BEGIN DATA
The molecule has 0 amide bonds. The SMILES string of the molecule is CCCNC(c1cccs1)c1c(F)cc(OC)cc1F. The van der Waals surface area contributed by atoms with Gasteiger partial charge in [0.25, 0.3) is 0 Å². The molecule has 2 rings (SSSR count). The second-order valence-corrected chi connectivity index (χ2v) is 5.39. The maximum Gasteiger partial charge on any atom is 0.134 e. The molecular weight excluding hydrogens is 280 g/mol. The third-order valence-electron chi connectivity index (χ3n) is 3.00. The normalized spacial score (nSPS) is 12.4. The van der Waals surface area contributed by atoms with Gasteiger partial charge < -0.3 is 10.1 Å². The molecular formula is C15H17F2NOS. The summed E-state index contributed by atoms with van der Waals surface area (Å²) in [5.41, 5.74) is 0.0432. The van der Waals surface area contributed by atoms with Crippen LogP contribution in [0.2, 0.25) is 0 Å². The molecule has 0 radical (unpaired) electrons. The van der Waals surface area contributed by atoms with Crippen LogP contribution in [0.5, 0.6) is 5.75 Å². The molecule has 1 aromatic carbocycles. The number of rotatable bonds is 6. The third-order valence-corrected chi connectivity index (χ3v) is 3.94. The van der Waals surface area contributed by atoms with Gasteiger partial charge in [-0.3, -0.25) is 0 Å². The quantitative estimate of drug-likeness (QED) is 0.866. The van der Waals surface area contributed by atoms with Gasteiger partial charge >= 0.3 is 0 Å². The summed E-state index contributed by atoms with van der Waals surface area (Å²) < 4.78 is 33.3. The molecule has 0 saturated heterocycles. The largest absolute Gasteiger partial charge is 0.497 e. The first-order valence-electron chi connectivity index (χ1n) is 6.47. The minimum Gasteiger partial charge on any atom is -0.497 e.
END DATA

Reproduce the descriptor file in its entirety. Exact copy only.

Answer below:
The molecule has 0 amide bonds. The SMILES string of the molecule is CCCNC(c1cccs1)c1c(F)cc(OC)cc1F. The van der Waals surface area contributed by atoms with Gasteiger partial charge in [0.25, 0.3) is 0 Å². The molecule has 2 rings (SSSR count). The second-order valence-corrected chi connectivity index (χ2v) is 5.39. The maximum Gasteiger partial charge on any atom is 0.134 e. The molecular weight excluding hydrogens is 280 g/mol. The third-order valence-electron chi connectivity index (χ3n) is 3.00. The normalized spacial score (nSPS) is 12.4. The van der Waals surface area contributed by atoms with Gasteiger partial charge < -0.3 is 10.1 Å². The molecular formula is C15H17F2NOS. The summed E-state index contributed by atoms with van der Waals surface area (Å²) in [5.41, 5.74) is 0.0432. The van der Waals surface area contributed by atoms with Crippen LogP contribution in [0.2, 0.25) is 0 Å². The molecule has 0 radical (unpaired) electrons. The van der Waals surface area contributed by atoms with Crippen LogP contribution in [0.5, 0.6) is 5.75 Å². The molecule has 1 aromatic carbocycles. The number of rotatable bonds is 6. The third-order valence-corrected chi connectivity index (χ3v) is 3.94. The van der Waals surface area contributed by atoms with Gasteiger partial charge in [-0.3, -0.25) is 0 Å². The quantitative estimate of drug-likeness (QED) is 0.866. The van der Waals surface area contributed by atoms with Gasteiger partial charge >= 0.3 is 0 Å². The summed E-state index contributed by atoms with van der Waals surface area (Å²) < 4.78 is 33.3. The molecule has 0 saturated heterocycles. The largest absolute Gasteiger partial charge is 0.497 e. The first-order valence-electron chi connectivity index (χ1n) is 6.47. The minimum Gasteiger partial charge on any atom is -0.497 e.